I didn't take any ribbons at the recently hung small works show. There was a single judge, a respected academic and fine artist in her own right. Not everyone can win.
Last night was art judge critique night at the gallery, and many of us went to hear her presentation and discuss her criteria for judging. She described some of the elements she looks at, the skill level and subjects. Behind it all - judging is a subjective response to a particular piece at a particular moment in time. One of the judges I worked with in the past said if she were to judge at any other time or place, her responses may be different. You can't use a point system, like so many points for composition, so many points for use of materials, presentation of subject, color, or any of the other elements of art. You either like it, or not. Even at that, there are not enough ribbons to go around for everything the judges like. They have to make the hard decisions. They may have a strong emotional response to a piece that lacks in skill or composition, yet it may draw them back to it. I find this so fascinating. It also makes me wonder why we try to find judges with good academic credentials if they are just going to throw them out the window and go gaga over any old thing that tugs at their heart strings. I guess the reason is that they can communicate their decisions and rationale with an air of expertise. I like that. It's important for an artist to hear criticism as well as praise. And praise without an explanation is so empty. Then it really does seem more like a whim. This judge explained things well, and was very thoughtful in her critique.
Someone asked her to critique one of my gelli prints, and she said she was quite taken by them but didn't quite know what they were, the use of materials was something she had not seen before. She asked how I accomplished them and I gave a very brief description of the process. All in all, she like s them, very much liked the sense of space and composition was strong. She liked the colors. She liked the serenity. I had such good feedback from the other members and a few in particular who I respect immensely - so much so that I went back to the gallery today and raised my prices. I really don't want them to sell and will only be happy to sell for a whopping sum. LOL I guess the response from the judge and the group gave me a big boost of over-confidence! LOL I was already sure I was on to something really special with this new group of works. I didn't expect to win. I thought the pieces are so quiet and unassuming, they might go unnoticed - but that is their charm. They are soothing and peaceful and easy on the eyes.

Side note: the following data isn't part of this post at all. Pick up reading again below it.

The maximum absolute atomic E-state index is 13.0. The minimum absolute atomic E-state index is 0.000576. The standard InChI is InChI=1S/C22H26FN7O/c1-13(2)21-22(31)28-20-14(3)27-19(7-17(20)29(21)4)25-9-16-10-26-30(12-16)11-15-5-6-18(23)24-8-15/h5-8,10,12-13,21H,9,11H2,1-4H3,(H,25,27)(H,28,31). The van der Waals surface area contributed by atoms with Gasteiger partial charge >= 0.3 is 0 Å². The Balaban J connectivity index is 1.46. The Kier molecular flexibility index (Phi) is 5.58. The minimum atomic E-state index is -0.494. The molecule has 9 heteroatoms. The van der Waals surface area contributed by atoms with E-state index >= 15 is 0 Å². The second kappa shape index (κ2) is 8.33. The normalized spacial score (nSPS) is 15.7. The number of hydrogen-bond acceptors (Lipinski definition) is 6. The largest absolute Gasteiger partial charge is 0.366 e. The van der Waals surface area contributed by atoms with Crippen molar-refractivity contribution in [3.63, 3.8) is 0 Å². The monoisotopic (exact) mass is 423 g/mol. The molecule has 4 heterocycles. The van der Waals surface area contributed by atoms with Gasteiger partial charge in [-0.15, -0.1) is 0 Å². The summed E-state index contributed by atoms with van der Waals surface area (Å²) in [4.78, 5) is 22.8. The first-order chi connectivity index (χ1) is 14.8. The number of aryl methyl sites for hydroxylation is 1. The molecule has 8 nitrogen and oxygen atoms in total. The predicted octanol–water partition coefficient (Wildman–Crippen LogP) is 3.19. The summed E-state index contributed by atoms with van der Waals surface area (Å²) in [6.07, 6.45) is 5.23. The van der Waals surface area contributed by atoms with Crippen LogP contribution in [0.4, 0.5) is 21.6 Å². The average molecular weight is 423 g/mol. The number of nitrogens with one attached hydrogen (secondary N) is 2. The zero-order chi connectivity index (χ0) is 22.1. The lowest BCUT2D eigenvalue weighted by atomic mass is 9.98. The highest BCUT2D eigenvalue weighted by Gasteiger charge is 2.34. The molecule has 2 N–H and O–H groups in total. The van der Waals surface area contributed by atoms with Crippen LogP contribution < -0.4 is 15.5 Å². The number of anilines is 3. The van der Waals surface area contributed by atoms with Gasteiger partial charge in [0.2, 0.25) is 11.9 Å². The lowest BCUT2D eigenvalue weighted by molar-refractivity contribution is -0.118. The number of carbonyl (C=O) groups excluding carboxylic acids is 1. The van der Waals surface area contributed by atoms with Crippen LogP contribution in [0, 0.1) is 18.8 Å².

I didn't win anything but a good feeling. I already have a strong emotional response to these pieces because the subjects come from our family photo archives. I think I needed to hear that they evoked good responses from others without the family connection.
At the gallery, my three pieces are hung in different areas. One is in the front window. One on the featured artist wall, and one in the back room of the gallery. An artist I respect ( who used to have his own gallery) said he would have hung them together. I had to agree that would have been my preference, but our gallery manager does such a good job, I would not ask her to change it now.
Anyhow, if you don't win, you just keep going if you like the direction you are headed. If not, then perhaps it's time to change directions. At least it makes us analyze what is working and what isn't. And the critiques (not always flattering) are learning experiences. You have to have tough enough skin to face the critics as well as your best friends who only say nice things.....
Do these pieces remind you of this one I entered a couple years ago that did win, much to my surprise.
I think the quiet ones are my favorites. I think there is more than enough noise and confusion in the world. Quiet places are soothing to the soul.